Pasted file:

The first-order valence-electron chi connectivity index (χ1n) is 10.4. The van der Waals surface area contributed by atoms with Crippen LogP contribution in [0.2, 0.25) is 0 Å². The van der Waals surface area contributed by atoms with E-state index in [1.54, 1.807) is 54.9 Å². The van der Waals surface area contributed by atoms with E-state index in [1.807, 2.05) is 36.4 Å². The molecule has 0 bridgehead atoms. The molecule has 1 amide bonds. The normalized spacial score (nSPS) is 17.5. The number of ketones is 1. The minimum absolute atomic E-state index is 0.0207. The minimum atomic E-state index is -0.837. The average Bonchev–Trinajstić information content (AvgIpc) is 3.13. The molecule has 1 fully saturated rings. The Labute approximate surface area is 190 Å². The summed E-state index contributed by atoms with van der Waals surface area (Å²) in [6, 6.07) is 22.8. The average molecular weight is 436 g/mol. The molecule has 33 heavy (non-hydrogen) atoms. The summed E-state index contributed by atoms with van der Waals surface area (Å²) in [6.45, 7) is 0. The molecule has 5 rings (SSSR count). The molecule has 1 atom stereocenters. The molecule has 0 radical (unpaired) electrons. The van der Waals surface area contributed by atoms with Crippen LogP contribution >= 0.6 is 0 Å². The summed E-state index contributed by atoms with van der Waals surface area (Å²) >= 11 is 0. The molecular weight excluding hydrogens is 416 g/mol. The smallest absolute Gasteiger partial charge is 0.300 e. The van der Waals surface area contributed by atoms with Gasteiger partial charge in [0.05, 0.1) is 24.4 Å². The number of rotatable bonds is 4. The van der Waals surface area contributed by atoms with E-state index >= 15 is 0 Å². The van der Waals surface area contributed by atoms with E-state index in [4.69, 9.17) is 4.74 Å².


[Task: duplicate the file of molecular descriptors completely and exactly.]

The first-order valence-electron chi connectivity index (χ1n) is 10.4. The van der Waals surface area contributed by atoms with Crippen LogP contribution in [0.2, 0.25) is 0 Å². The van der Waals surface area contributed by atoms with E-state index in [1.54, 1.807) is 54.9 Å². The van der Waals surface area contributed by atoms with E-state index in [1.807, 2.05) is 36.4 Å². The molecule has 0 bridgehead atoms. The molecule has 1 amide bonds. The normalized spacial score (nSPS) is 17.5. The number of ketones is 1. The minimum absolute atomic E-state index is 0.0207. The minimum atomic E-state index is -0.837. The average Bonchev–Trinajstić information content (AvgIpc) is 3.13. The molecule has 1 fully saturated rings. The Labute approximate surface area is 190 Å². The summed E-state index contributed by atoms with van der Waals surface area (Å²) in [6, 6.07) is 22.8. The average molecular weight is 436 g/mol. The molecule has 33 heavy (non-hydrogen) atoms. The summed E-state index contributed by atoms with van der Waals surface area (Å²) in [6.45, 7) is 0. The molecule has 5 rings (SSSR count). The molecule has 1 atom stereocenters. The molecule has 0 radical (unpaired) electrons. The van der Waals surface area contributed by atoms with Crippen LogP contribution >= 0.6 is 0 Å². The summed E-state index contributed by atoms with van der Waals surface area (Å²) >= 11 is 0. The molecular weight excluding hydrogens is 416 g/mol. The smallest absolute Gasteiger partial charge is 0.300 e. The van der Waals surface area contributed by atoms with Gasteiger partial charge in [0.05, 0.1) is 24.4 Å². The number of rotatable bonds is 4. The van der Waals surface area contributed by atoms with E-state index >= 15 is 0 Å². The van der Waals surface area contributed by atoms with E-state index in [4.69, 9.17) is 4.74 Å².